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Officials tout red-light cameras

Contract for traffic cameras is up in April, but there are those who think there is a large benefit

Posted: February 15, 2014 10:35 p.m.
Updated: February 15, 2014 10:35 p.m.

With Santa Clarita’s current contract for red light cameras up for review this year, city officials say the program has had a marked effect on roadway safety.

Santa Clarita’s red light cameras have been in place since 2004, and in that time the city has seen a decline in traffic collisions at monitored intersections, according to data compiled by the city.

“For us this is a tool in the toolbox to help improve traffic safety,” said city spokeswoman Gail Morgan.

There are cameras set up at seven intersections throughout Santa Clarita — Valencia Boulevard and McBean Parkway, McBean Parkway and Magic Mountain Parkway, McBean Parkway and Newhall Ranch Road, Newhall Ranch Road and Bouquet Canyon Road, Bouquet Canyon Road and Seco Canyon Road, Whites Canyon Road and Soledad Canyon Road, and Lyons Avenue and Orchard Village Road.

Andrew Yi, city traffic engineer, said the number of certain types of collisions at monitored intersections has fallen notably since the cameras were installed — namely the broadside collisions that he said are oftentimes the most dangerous.

“Those are the high-impact collisions that cause serious injuries or, a lot of times, are fatal,” Yi said.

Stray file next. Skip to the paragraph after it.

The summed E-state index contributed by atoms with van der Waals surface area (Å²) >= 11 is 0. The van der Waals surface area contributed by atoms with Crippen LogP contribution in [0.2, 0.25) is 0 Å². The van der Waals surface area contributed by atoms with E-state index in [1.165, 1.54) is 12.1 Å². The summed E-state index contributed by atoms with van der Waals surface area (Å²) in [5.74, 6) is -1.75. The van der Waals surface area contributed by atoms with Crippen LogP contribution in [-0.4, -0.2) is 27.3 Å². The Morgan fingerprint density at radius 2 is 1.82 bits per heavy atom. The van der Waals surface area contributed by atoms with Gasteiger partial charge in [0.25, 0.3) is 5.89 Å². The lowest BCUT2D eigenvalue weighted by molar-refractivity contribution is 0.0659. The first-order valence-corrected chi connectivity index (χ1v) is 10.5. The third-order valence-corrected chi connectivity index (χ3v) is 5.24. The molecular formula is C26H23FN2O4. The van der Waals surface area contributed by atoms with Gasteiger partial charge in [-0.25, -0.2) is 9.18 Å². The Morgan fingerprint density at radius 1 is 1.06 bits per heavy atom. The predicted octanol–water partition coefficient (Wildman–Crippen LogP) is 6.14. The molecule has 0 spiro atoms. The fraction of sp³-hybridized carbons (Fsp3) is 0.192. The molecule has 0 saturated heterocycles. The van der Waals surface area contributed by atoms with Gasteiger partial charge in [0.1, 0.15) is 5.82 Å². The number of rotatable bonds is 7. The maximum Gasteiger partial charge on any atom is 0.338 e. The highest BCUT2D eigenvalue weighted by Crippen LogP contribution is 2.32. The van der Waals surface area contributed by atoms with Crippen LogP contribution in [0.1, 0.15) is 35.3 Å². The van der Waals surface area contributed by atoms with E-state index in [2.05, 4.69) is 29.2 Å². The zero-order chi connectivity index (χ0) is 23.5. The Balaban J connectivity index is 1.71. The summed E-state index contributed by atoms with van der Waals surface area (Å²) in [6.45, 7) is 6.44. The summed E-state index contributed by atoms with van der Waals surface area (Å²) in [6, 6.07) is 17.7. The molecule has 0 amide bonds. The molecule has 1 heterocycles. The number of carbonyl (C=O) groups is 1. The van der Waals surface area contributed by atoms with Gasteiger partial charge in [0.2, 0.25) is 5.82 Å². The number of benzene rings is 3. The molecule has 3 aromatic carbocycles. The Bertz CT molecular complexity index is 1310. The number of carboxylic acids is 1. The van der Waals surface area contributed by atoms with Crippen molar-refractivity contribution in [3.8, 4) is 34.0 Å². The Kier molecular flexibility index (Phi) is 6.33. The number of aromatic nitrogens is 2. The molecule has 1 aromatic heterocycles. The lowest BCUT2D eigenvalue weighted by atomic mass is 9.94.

Traffic officials studied the number of such collisions before and after the cameras were installed and found the average number of yearly broadside collisions decreased 61 percent at intersections with red-light cameras.

The average number of yearly injury collisions dropped about 8 percent, while total yearly collisions dropped roughly 18 percent at those intersections, Yi said.

Rear-end collisions at those intersections did show a 12-percent increase from before the cameras were installed to after, Yi said.

Despite the city-cited safety benefits, the cameras are not without controversy.

Valencia resident Jim Farley said at a recent City Council meeting he doesn’t think the city’s yellow left-turn arrows are long enough to always make it completely through intersections, meaning some people could get undeserved tickets.

“The tickets and fines are going to the folks that are not causing the traffic accidents,” he said.

Some have also bemoaned the high cost of tickets, which run nearly $500 a pop.

Mark Hunter, an administrative analyst with the city’s Traffic Division, said the number of red light camera tickets issued fell during the second year of the program and has remained relatively stable since then.

“On average we give out about 6,600 violations a year,” Hunter said.

That averages out to about 18 violations per day.

The city of Santa Clarita receives about 30 percent of the revenue from each ticket, adding up to an average of $667,000 a year.

Average annual expenditures for the program are roughly $569,000, according to figures from the city.

Any revenues exceeding the cost of the program are put toward programs and projects geared at traffic safety, according to Morgan.

The company contracted to provide the city’s red light cameras is Redflex Traffic Systems, which runs similar red light camera programs nationally.

Redflex has come under fire in recent months after a fired executive claimed the company bribed and provided gifts to officials to secure contracts, according to the Chicago Tribune.

Redflex also lost its contract with the city of Chicago amid allegations of bribery.

Morgan said Redflex has worked well in the city of Santa Clarita.

“When all of this was coming out they came and met with us personally to explain that whatever was going on in other municipalities was not going on here,” Morgan said. “And we’ve been pleased with our relationship.”


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